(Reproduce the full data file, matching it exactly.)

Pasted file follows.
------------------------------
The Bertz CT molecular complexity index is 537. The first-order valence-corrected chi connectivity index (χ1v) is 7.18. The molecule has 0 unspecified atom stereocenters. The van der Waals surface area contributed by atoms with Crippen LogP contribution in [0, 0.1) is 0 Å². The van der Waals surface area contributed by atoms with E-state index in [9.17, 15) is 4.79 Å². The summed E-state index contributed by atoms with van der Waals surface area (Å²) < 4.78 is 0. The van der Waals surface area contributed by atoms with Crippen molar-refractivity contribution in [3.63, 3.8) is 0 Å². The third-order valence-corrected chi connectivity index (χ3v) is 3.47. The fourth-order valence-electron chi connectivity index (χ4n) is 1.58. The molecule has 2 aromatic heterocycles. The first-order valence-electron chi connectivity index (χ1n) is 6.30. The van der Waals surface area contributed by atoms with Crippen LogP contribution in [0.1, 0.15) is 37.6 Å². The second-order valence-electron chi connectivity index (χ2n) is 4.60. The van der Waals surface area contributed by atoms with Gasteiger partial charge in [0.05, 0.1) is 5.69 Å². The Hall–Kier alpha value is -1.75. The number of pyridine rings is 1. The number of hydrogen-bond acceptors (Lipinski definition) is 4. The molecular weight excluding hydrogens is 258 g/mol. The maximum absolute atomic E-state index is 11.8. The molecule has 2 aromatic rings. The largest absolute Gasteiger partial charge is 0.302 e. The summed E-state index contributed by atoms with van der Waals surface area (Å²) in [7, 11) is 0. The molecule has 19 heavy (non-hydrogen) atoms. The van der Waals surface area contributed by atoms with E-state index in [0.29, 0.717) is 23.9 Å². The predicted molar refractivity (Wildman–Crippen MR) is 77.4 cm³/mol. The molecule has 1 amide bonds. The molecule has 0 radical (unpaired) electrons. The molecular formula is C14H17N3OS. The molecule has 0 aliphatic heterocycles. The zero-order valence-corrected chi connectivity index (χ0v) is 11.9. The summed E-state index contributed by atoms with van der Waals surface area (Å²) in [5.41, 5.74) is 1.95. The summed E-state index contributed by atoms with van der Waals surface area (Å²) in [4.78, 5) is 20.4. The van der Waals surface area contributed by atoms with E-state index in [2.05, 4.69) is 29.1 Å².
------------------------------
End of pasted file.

The Bertz CT molecular complexity index is 537. The first-order valence-corrected chi connectivity index (χ1v) is 7.18. The molecule has 0 unspecified atom stereocenters. The van der Waals surface area contributed by atoms with Crippen LogP contribution in [0, 0.1) is 0 Å². The van der Waals surface area contributed by atoms with E-state index in [9.17, 15) is 4.79 Å². The summed E-state index contributed by atoms with van der Waals surface area (Å²) < 4.78 is 0. The van der Waals surface area contributed by atoms with Crippen molar-refractivity contribution in [3.63, 3.8) is 0 Å². The third-order valence-corrected chi connectivity index (χ3v) is 3.47. The fourth-order valence-electron chi connectivity index (χ4n) is 1.58. The molecule has 2 aromatic heterocycles. The first-order valence-electron chi connectivity index (χ1n) is 6.30. The van der Waals surface area contributed by atoms with Crippen LogP contribution in [0.1, 0.15) is 37.6 Å². The second-order valence-electron chi connectivity index (χ2n) is 4.60. The van der Waals surface area contributed by atoms with Gasteiger partial charge in [0.05, 0.1) is 5.69 Å². The Hall–Kier alpha value is -1.75. The number of pyridine rings is 1. The number of hydrogen-bond acceptors (Lipinski definition) is 4. The molecular weight excluding hydrogens is 258 g/mol. The maximum absolute atomic E-state index is 11.8. The molecule has 2 aromatic rings. The largest absolute Gasteiger partial charge is 0.302 e. The summed E-state index contributed by atoms with van der Waals surface area (Å²) in [7, 11) is 0. The molecule has 19 heavy (non-hydrogen) atoms. The van der Waals surface area contributed by atoms with E-state index in [0.29, 0.717) is 23.9 Å². The predicted molar refractivity (Wildman–Crippen MR) is 77.4 cm³/mol. The molecule has 1 amide bonds. The molecule has 0 radical (unpaired) electrons. The molecular formula is C14H17N3OS. The molecule has 0 aliphatic heterocycles. The zero-order valence-corrected chi connectivity index (χ0v) is 11.9. The summed E-state index contributed by atoms with van der Waals surface area (Å²) in [5.41, 5.74) is 1.95. The summed E-state index contributed by atoms with van der Waals surface area (Å²) in [4.78, 5) is 20.4. The van der Waals surface area contributed by atoms with E-state index in [2.05, 4.69) is 29.1 Å².